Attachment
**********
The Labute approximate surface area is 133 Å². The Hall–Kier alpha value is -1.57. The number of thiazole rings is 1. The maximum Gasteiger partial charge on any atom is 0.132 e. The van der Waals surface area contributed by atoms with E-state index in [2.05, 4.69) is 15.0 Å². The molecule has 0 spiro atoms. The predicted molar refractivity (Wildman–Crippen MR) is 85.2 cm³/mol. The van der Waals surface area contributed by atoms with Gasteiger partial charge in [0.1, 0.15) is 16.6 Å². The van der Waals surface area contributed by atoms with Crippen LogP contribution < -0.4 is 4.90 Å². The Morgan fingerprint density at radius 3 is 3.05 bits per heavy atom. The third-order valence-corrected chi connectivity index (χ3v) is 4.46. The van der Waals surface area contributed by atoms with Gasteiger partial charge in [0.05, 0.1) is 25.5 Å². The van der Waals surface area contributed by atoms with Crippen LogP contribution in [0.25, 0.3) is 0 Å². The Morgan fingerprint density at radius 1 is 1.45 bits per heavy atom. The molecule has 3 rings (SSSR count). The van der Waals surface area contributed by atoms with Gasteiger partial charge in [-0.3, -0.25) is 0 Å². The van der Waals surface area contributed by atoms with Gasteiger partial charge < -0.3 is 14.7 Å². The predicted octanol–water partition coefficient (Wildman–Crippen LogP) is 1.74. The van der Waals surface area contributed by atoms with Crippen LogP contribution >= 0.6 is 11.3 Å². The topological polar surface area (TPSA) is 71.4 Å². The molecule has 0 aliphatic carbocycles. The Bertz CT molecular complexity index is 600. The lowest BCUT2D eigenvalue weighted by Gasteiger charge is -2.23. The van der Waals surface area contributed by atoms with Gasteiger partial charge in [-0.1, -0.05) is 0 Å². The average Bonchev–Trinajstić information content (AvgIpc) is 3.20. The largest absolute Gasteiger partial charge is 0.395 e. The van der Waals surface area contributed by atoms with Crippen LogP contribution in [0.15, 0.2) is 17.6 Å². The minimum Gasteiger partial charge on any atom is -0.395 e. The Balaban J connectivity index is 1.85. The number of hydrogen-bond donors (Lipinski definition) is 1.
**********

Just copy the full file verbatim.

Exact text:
The Labute approximate surface area is 133 Å². The Hall–Kier alpha value is -1.57. The number of thiazole rings is 1. The maximum Gasteiger partial charge on any atom is 0.132 e. The van der Waals surface area contributed by atoms with E-state index in [2.05, 4.69) is 15.0 Å². The molecule has 0 spiro atoms. The predicted molar refractivity (Wildman–Crippen MR) is 85.2 cm³/mol. The van der Waals surface area contributed by atoms with Gasteiger partial charge in [0.1, 0.15) is 16.6 Å². The van der Waals surface area contributed by atoms with Crippen LogP contribution < -0.4 is 4.90 Å². The Morgan fingerprint density at radius 3 is 3.05 bits per heavy atom. The third-order valence-corrected chi connectivity index (χ3v) is 4.46. The van der Waals surface area contributed by atoms with Gasteiger partial charge in [0.05, 0.1) is 25.5 Å². The van der Waals surface area contributed by atoms with Crippen LogP contribution in [0.25, 0.3) is 0 Å². The Morgan fingerprint density at radius 1 is 1.45 bits per heavy atom. The molecule has 3 rings (SSSR count). The van der Waals surface area contributed by atoms with Gasteiger partial charge in [-0.3, -0.25) is 0 Å². The van der Waals surface area contributed by atoms with Gasteiger partial charge < -0.3 is 14.7 Å². The predicted octanol–water partition coefficient (Wildman–Crippen LogP) is 1.74. The van der Waals surface area contributed by atoms with Crippen LogP contribution >= 0.6 is 11.3 Å². The topological polar surface area (TPSA) is 71.4 Å². The molecule has 0 aliphatic carbocycles. The Bertz CT molecular complexity index is 600. The lowest BCUT2D eigenvalue weighted by Gasteiger charge is -2.23. The van der Waals surface area contributed by atoms with Gasteiger partial charge in [-0.1, -0.05) is 0 Å². The average Bonchev–Trinajstić information content (AvgIpc) is 3.20. The largest absolute Gasteiger partial charge is 0.395 e. The van der Waals surface area contributed by atoms with Crippen LogP contribution in [0.15, 0.2) is 17.6 Å². The minimum Gasteiger partial charge on any atom is -0.395 e. The Balaban J connectivity index is 1.85. The number of hydrogen-bond donors (Lipinski definition) is 1.